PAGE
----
Out of kindness, we might say he was not guaranteed a job when the Ravens arrived for training camp in late July. In truth, Josh Oliver was not even part of conversations forecasting the last few players to make the team’s 53-man roster.
“No one was talking about him; you guys hadn’t talked about him much, right?” coach John Harbaugh said last week to a gaggle of media members. Heads shook in reply.
At tight end, the Ravens had an All-Pro starter in Mark Andrews, a recuperating team pillar in Nick Boyle, two fourth-round picks in Charlie Kolar and Isaiah Likely and a hybrid fullback in Patrick Ricard. What work could possibly remain for Oliver, a guy who’d caught a dozen NFL passes total since he was a third-round pick in 2019?
Oliver did not see it this way.
“Josh just flat out won a job; he won a roster spot in training camp,” offensive coordinator Greg Roman said. “It was definitely not a sure thing, and he just won it. For him to not be on the team for us would have been ridiculous with how he was improving. … He just made us put him on the team, and he continues to make us play him.”
Oliver, 25, has transformed himself into one of the key blockers for Roman’s vaunted running attack. He will return to the site of his early NFL frustrations when the Ravens face the Jacksonville Jaguars, the team that drafted and then traded him, on Sunday.
“It was tough,” he said of those injury-marred two years. “It helped get me to where I am at this point, but there were definitely some obstacles I had to overcome. … I feel like I overcame it and grew from it. You learn not to take anything for granted.”
Any successful NFL team will feature a few heroes no one saw coming.
Safety Geno Stone began the summer on the Ravens’ roster bubble. If the 2020 seventh-round pick was going to make the final 53, it would be because of his special teams acumen. No one envisioned him taking snaps away from incumbent starter Chuck Clark, prize free-agent addition Marcus Williams or first-round pick Kyle Hamilton. But Williams dislocated his wrist in Week 5, and Stone, with his rock-solid knowledge of the defensive playbook, stepped in as a starter on the back end. He has the third-highest coverage grade of any safety in the NFL through 11 weeks, according to Pro Football Focus.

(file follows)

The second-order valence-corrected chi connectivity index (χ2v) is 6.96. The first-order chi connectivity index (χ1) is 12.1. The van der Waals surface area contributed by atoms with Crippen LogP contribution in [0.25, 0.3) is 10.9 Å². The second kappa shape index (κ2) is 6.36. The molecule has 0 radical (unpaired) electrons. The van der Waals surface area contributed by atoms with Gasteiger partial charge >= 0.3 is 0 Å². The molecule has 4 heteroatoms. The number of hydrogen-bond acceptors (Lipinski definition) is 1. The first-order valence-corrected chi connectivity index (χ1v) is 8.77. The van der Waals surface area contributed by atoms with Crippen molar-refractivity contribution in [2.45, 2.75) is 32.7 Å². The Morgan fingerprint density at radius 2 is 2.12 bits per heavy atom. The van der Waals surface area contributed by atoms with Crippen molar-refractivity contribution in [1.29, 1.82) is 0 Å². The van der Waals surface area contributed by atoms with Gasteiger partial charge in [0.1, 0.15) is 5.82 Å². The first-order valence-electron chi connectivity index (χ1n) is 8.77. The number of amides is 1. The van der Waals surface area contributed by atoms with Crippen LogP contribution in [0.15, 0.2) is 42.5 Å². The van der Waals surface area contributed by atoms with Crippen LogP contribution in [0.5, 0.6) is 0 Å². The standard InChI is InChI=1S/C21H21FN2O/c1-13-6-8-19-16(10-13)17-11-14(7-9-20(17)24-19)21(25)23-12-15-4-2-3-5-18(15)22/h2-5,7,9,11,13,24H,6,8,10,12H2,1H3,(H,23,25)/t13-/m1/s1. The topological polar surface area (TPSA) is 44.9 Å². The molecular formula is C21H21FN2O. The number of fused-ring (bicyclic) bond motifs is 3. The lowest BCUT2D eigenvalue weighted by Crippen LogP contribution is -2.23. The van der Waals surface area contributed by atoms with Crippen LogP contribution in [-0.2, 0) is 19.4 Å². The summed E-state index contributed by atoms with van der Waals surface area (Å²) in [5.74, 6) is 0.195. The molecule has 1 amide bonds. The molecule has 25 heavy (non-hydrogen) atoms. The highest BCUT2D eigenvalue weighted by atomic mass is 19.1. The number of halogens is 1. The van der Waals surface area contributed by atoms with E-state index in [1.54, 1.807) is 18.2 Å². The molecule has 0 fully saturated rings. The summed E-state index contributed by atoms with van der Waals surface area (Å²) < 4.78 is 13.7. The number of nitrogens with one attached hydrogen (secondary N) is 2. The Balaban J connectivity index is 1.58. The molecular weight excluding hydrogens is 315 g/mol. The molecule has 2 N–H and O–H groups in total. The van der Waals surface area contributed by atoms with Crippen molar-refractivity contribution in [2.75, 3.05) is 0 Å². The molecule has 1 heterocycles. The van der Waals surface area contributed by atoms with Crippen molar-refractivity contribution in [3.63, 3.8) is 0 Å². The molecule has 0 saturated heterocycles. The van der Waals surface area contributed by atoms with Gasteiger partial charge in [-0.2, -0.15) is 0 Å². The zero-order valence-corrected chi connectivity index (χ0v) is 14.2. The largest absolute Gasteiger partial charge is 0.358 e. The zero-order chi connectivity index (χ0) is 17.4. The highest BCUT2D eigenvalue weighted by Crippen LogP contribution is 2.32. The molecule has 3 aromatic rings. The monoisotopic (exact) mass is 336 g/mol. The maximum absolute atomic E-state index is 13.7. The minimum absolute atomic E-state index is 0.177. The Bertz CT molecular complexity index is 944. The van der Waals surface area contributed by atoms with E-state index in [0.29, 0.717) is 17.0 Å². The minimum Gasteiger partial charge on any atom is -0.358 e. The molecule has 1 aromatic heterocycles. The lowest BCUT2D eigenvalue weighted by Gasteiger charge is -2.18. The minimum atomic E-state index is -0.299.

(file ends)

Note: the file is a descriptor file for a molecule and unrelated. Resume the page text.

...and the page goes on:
When the Ravens signed wide receiver Demarcus Robinson off the Las Vegas’ Raiders’ discarded pile in August, most observers thought he would make the team, but only as veteran insurance behind No. 1 wide receiver Rashod Bateman and 2020 third-round pick Devin Duvernay. Now that Bateman is out for the season with a foot injury, however, Robinson has become quarterback Lamar Jackson’s favorite outside target. He caught all nine passes thrown his way for 128 yards in the Ravens’ Week 11 victory over the Carolina Panthers and was the most productive wide receiver in the league, according to Football Outsiders’ DYAR rankings.
Of all these unsung heroes, however, none was less sung than Oliver.
With his chiseled 6-foot-5, 259-pound frame and 4.6-second clocking in the 40-yard dash, he looks the part as much as anyone in the Ravens’ locker room. He hails from a remarkable athletic family that includes former NFL defensive back Clarence Oliver and former major league starting pitcher Darren Oliver. He broke out as a senior at San Jose State despite facing frequent double teams, and the Jaguars envisioned a red-zone monster when they used a high third-round pick to snag him.